Mavisbank House Scotland, Historic Midlothian Country Home, Building Image, Architect News, Photo
Mavisbank House Edinburgh : Architecture
Scottish Palladian House by Robert Adam
post updated 4 May 2022
Date built: 1723-24
Architect: John Clerk of Penicuik & William Adam
Location: Loanhead, near Edinburgh, southeast Scotland
Palladian style villa
World Monument Fund list entry of the 100 most endangered sites for 2008
Finalist in the BBC 2 Restoration series, 2003
Scottish Architects: Famous Architects from Scotland through the ages.
Mavisbank is a country house outside Loanhead, south of Edinburgh in Midlothian, Scotland. It was designed by architect William Adam in collaboration with his client, Sir John Clerk of Penicuik, and was constructed between 1723 and 1727
The first Palladian villa in Scotland, it is described by Historic Scotland as “one of Scotland’s most important country houses”. It was altered in the 19th century but suffered decades of neglect in the 20th century.
The interiors were gutted by fire in 1973, and the house remains a ruin, described by Colin McWilliam in 1978 as a “precarious shell”. As of 2023, applications are being prepared for grants which would secure the future of the building.
Design and construction
Sir John Clerk’s father, the first Baronet of Penicuik, planned a house on the Mavisbank estate in the late 17th century, for which a drawing of 1698 survives. Sir John Clerk, 2nd Baronet (1676–1755) was a Member of the Parliament of Scotland, and, after the union of 1707, of the Parliament of Great Britain.
He was also an artistic patron, a composer of music, and an amateur architect. In 1722, he inherited his father’s estates, and began planning the new house.
Previous stabilisation work was carried out in the 1980s under emergency powers, following the threatened demolition of the structure. The Mavisbank Trust, a subsidiary of Edinburgh & Lothians Greenspace Trust, was formed in 2002 to explore longer-term solutions for the restoration of the house and grounds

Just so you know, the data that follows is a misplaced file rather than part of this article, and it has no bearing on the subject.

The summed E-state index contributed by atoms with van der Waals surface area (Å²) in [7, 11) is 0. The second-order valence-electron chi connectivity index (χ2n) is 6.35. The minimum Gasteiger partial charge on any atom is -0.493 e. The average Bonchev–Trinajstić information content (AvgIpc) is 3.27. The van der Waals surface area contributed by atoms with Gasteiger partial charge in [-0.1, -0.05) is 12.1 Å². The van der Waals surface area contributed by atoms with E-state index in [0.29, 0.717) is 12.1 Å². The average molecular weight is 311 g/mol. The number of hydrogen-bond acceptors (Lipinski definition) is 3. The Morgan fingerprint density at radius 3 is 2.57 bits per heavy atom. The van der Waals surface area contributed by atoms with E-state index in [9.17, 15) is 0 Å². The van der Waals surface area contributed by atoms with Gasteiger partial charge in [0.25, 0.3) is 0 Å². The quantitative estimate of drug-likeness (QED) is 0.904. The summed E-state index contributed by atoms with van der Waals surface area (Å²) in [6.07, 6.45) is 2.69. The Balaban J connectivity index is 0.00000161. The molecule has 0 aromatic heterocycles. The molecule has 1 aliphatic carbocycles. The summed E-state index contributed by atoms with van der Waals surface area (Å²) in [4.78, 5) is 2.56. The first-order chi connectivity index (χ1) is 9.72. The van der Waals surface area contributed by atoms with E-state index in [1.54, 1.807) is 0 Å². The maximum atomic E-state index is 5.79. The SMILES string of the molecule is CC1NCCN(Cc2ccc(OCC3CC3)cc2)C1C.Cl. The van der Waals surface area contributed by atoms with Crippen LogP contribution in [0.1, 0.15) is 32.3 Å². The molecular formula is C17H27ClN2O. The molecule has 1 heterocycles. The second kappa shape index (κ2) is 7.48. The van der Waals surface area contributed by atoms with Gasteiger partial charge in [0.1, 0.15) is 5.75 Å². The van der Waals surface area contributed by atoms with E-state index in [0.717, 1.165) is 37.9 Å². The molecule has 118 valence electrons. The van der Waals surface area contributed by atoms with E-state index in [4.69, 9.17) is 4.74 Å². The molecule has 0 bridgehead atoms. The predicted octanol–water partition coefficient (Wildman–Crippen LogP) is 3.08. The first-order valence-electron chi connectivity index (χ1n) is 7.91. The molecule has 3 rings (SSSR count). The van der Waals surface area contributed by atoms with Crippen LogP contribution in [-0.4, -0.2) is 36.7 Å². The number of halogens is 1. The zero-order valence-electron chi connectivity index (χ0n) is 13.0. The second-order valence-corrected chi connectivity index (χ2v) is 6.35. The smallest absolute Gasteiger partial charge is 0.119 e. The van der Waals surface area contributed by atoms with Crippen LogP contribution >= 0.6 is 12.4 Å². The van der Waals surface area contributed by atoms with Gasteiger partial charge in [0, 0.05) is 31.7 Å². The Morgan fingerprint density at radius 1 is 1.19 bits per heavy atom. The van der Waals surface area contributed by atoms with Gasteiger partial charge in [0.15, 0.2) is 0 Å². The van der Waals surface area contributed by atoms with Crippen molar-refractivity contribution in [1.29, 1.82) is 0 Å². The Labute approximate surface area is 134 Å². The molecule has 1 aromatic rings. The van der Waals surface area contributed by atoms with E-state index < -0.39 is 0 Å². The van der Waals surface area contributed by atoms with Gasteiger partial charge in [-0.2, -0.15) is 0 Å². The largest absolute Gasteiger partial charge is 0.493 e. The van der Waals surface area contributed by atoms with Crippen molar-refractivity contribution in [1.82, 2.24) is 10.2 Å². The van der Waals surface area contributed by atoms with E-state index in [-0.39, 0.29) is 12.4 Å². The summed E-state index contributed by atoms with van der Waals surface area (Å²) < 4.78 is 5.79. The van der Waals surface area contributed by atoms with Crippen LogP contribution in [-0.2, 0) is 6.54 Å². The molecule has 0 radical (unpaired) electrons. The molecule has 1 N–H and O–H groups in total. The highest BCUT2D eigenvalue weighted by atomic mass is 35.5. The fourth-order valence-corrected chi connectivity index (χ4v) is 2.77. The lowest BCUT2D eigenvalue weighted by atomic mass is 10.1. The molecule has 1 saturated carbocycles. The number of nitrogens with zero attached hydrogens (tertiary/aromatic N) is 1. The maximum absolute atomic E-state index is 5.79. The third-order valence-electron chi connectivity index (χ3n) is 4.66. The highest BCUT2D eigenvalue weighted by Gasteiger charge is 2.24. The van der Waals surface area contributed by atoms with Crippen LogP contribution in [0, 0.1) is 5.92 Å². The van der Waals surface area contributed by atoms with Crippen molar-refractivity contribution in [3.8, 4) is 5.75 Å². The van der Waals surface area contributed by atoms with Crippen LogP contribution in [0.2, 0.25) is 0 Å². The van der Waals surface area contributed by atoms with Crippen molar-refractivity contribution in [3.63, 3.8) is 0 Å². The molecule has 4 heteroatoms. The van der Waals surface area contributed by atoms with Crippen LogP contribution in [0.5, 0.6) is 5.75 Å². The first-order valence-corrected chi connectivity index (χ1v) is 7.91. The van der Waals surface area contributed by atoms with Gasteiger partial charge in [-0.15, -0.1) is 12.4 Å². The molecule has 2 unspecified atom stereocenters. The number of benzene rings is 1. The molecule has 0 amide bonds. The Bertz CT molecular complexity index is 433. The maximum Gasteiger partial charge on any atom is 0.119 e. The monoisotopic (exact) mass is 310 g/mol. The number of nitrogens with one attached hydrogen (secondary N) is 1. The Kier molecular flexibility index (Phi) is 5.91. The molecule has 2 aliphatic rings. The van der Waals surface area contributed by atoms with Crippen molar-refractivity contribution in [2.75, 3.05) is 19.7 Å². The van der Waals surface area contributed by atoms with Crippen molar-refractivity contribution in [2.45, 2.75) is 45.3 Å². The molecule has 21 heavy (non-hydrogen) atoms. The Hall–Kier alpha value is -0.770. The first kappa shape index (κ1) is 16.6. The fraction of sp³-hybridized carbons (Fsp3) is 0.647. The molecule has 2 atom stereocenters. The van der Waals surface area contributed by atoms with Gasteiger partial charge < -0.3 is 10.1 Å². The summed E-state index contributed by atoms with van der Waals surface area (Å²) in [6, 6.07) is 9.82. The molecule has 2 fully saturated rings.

In August 2003, Mavisbank was featured in the BBC Television programme Restoration, in which the public were invited to vote for restoration proposals. Mavisbank reached the final round, but lost out to Manchester’s Victoria Baths.
In 2008, Historic Scotland examined two options: stabilisation of the building as a ruin; or creation of a “developer’s shell”, which could be sold and completed by a third party. The Mavisbank Trust continues to work with the community, Historic Scotland, Midlothian Council and Edinburgh & Lothians Greenspace Trust to find a sustainable future for Mavisbank which respects its natural and built heritage value whilst providing greater access to the local communities. A local campaign group, Friends of Mavisbank, has been formed with the aim of promoting some limited architectural intervention, while improving public access to the estate.
In 2016, Historical Environment Scotland removed Mavisbank House and garden from their Scheduled Ancient Monument list.
The Landmark Trust, a building conservation charity, has an interest in the future of Mavisbank House. A bid for funding from the National Lottery Heritage Fund was unsuccessful, but the Trust has (in October 2023) been invited to submit an application for a grant from the National Heritage Memorial Fund, which would allow the future of the building to be secured.
Rosslyn Chapel, Midlothian
picture from architect
Edinburgh Buildings with involvement of architect Robert Adam:
photo © Adrian Welch
Royal Museum of Scotland
photograph © Adrian Welch
Buildings / photos for the St Mavisbank House Architecture – Scottish Palladian style villa south of Edinburgh page welcome.